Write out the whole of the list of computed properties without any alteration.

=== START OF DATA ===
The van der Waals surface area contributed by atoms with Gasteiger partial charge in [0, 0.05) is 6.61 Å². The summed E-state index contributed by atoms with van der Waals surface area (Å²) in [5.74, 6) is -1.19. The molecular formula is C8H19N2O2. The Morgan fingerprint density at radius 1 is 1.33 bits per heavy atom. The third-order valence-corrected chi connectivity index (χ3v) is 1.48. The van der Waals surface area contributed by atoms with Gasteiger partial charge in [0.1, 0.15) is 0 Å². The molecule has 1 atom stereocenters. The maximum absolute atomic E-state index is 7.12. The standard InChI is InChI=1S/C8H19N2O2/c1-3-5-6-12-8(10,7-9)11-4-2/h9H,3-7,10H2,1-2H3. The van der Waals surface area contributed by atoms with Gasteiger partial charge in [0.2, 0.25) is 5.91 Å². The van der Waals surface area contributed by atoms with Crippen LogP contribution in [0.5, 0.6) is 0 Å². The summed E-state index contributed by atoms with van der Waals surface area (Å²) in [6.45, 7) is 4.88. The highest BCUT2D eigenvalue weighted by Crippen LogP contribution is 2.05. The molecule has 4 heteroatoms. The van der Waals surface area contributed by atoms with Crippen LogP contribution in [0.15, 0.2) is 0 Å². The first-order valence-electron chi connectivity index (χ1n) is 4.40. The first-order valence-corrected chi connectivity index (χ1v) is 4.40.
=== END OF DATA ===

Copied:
The van der Waals surface area contributed by atoms with Gasteiger partial charge in [0, 0.05) is 6.61 Å². The summed E-state index contributed by atoms with van der Waals surface area (Å²) in [5.74, 6) is -1.19. The molecular formula is C8H19N2O2. The Morgan fingerprint density at radius 1 is 1.33 bits per heavy atom. The third-order valence-corrected chi connectivity index (χ3v) is 1.48. The van der Waals surface area contributed by atoms with Gasteiger partial charge in [0.1, 0.15) is 0 Å². The molecule has 1 atom stereocenters. The maximum absolute atomic E-state index is 7.12. The standard InChI is InChI=1S/C8H19N2O2/c1-3-5-6-12-8(10,7-9)11-4-2/h9H,3-7,10H2,1-2H3. The van der Waals surface area contributed by atoms with Gasteiger partial charge in [0.2, 0.25) is 5.91 Å². The van der Waals surface area contributed by atoms with Crippen LogP contribution in [0.5, 0.6) is 0 Å². The summed E-state index contributed by atoms with van der Waals surface area (Å²) in [6.45, 7) is 4.88. The highest BCUT2D eigenvalue weighted by Crippen LogP contribution is 2.05. The molecule has 4 heteroatoms. The van der Waals surface area contributed by atoms with Crippen LogP contribution in [0.15, 0.2) is 0 Å². The first-order valence-electron chi connectivity index (χ1n) is 4.40. The first-order valence-corrected chi connectivity index (χ1v) is 4.40.